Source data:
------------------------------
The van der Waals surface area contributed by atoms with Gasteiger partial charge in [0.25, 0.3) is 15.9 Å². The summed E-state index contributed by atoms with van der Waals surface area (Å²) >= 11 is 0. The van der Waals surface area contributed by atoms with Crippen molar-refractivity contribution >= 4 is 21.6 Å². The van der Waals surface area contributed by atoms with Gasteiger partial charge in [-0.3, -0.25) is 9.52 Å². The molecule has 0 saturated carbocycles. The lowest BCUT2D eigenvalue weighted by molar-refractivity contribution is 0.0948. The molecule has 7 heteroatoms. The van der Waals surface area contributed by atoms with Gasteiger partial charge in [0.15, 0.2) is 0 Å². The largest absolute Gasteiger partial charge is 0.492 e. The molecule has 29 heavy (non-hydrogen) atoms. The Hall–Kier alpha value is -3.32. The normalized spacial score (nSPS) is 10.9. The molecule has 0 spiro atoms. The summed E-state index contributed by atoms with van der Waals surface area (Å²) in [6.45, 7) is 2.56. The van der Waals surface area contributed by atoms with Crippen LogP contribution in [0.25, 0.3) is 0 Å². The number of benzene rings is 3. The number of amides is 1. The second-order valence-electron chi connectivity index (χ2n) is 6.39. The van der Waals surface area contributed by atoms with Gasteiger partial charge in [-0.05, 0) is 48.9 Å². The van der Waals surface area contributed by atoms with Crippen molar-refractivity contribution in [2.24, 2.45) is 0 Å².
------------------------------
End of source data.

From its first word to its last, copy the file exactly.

The van der Waals surface area contributed by atoms with Gasteiger partial charge in [0.25, 0.3) is 15.9 Å². The summed E-state index contributed by atoms with van der Waals surface area (Å²) >= 11 is 0. The van der Waals surface area contributed by atoms with Crippen molar-refractivity contribution >= 4 is 21.6 Å². The van der Waals surface area contributed by atoms with Gasteiger partial charge in [-0.3, -0.25) is 9.52 Å². The molecule has 0 saturated carbocycles. The lowest BCUT2D eigenvalue weighted by molar-refractivity contribution is 0.0948. The molecule has 7 heteroatoms. The van der Waals surface area contributed by atoms with Gasteiger partial charge in [0.15, 0.2) is 0 Å². The largest absolute Gasteiger partial charge is 0.492 e. The molecule has 29 heavy (non-hydrogen) atoms. The Hall–Kier alpha value is -3.32. The normalized spacial score (nSPS) is 10.9. The molecule has 0 spiro atoms. The summed E-state index contributed by atoms with van der Waals surface area (Å²) in [6.45, 7) is 2.56. The van der Waals surface area contributed by atoms with Crippen LogP contribution in [0.25, 0.3) is 0 Å². The number of benzene rings is 3. The number of amides is 1. The second-order valence-electron chi connectivity index (χ2n) is 6.39. The van der Waals surface area contributed by atoms with Gasteiger partial charge in [-0.05, 0) is 48.9 Å². The van der Waals surface area contributed by atoms with Crippen molar-refractivity contribution in [2.24, 2.45) is 0 Å².